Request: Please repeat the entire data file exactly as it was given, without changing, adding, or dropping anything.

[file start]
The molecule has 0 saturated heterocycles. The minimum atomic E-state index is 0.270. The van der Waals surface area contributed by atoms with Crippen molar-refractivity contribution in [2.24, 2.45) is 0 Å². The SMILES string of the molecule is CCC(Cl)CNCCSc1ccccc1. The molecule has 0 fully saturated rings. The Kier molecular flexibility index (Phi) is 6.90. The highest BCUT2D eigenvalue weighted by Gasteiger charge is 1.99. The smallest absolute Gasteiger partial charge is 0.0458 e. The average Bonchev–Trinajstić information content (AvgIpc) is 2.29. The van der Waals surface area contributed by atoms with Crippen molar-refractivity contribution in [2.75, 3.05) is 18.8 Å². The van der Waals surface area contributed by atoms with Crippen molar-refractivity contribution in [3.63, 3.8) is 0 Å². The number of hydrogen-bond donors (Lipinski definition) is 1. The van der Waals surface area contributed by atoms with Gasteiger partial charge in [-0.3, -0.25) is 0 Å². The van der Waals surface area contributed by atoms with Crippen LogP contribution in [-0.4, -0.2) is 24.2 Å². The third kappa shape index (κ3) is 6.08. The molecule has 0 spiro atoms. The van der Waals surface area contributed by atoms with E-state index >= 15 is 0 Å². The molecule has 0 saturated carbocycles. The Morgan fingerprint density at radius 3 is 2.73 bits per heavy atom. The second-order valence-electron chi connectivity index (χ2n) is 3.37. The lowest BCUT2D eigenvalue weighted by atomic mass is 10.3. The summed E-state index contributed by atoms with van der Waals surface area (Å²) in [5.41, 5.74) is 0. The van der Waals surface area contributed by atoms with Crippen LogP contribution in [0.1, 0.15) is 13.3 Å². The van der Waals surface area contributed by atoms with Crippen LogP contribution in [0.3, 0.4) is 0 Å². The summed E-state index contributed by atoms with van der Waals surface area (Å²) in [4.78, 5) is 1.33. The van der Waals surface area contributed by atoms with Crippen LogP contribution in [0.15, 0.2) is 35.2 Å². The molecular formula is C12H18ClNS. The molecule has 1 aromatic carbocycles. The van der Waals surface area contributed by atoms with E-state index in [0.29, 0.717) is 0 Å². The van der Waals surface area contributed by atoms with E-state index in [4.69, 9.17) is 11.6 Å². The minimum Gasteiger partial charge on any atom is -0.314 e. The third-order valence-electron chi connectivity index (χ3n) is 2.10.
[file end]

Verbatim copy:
The molecule has 0 saturated heterocycles. The minimum atomic E-state index is 0.270. The van der Waals surface area contributed by atoms with Crippen molar-refractivity contribution in [2.24, 2.45) is 0 Å². The SMILES string of the molecule is CCC(Cl)CNCCSc1ccccc1. The molecule has 0 fully saturated rings. The Kier molecular flexibility index (Phi) is 6.90. The highest BCUT2D eigenvalue weighted by Gasteiger charge is 1.99. The smallest absolute Gasteiger partial charge is 0.0458 e. The average Bonchev–Trinajstić information content (AvgIpc) is 2.29. The van der Waals surface area contributed by atoms with Crippen molar-refractivity contribution in [2.75, 3.05) is 18.8 Å². The van der Waals surface area contributed by atoms with Crippen molar-refractivity contribution in [3.63, 3.8) is 0 Å². The number of hydrogen-bond donors (Lipinski definition) is 1. The van der Waals surface area contributed by atoms with Gasteiger partial charge in [-0.3, -0.25) is 0 Å². The van der Waals surface area contributed by atoms with Crippen LogP contribution in [-0.4, -0.2) is 24.2 Å². The third kappa shape index (κ3) is 6.08. The molecule has 0 spiro atoms. The van der Waals surface area contributed by atoms with E-state index >= 15 is 0 Å². The molecule has 0 saturated carbocycles. The Morgan fingerprint density at radius 3 is 2.73 bits per heavy atom. The second-order valence-electron chi connectivity index (χ2n) is 3.37. The lowest BCUT2D eigenvalue weighted by atomic mass is 10.3. The summed E-state index contributed by atoms with van der Waals surface area (Å²) in [5.41, 5.74) is 0. The van der Waals surface area contributed by atoms with Crippen LogP contribution in [0.1, 0.15) is 13.3 Å². The van der Waals surface area contributed by atoms with Crippen LogP contribution in [0.3, 0.4) is 0 Å². The summed E-state index contributed by atoms with van der Waals surface area (Å²) in [4.78, 5) is 1.33. The van der Waals surface area contributed by atoms with Crippen LogP contribution in [0.15, 0.2) is 35.2 Å². The molecular formula is C12H18ClNS. The molecule has 1 aromatic carbocycles. The van der Waals surface area contributed by atoms with E-state index in [0.29, 0.717) is 0 Å². The van der Waals surface area contributed by atoms with E-state index in [4.69, 9.17) is 11.6 Å². The minimum Gasteiger partial charge on any atom is -0.314 e. The third-order valence-electron chi connectivity index (χ3n) is 2.10.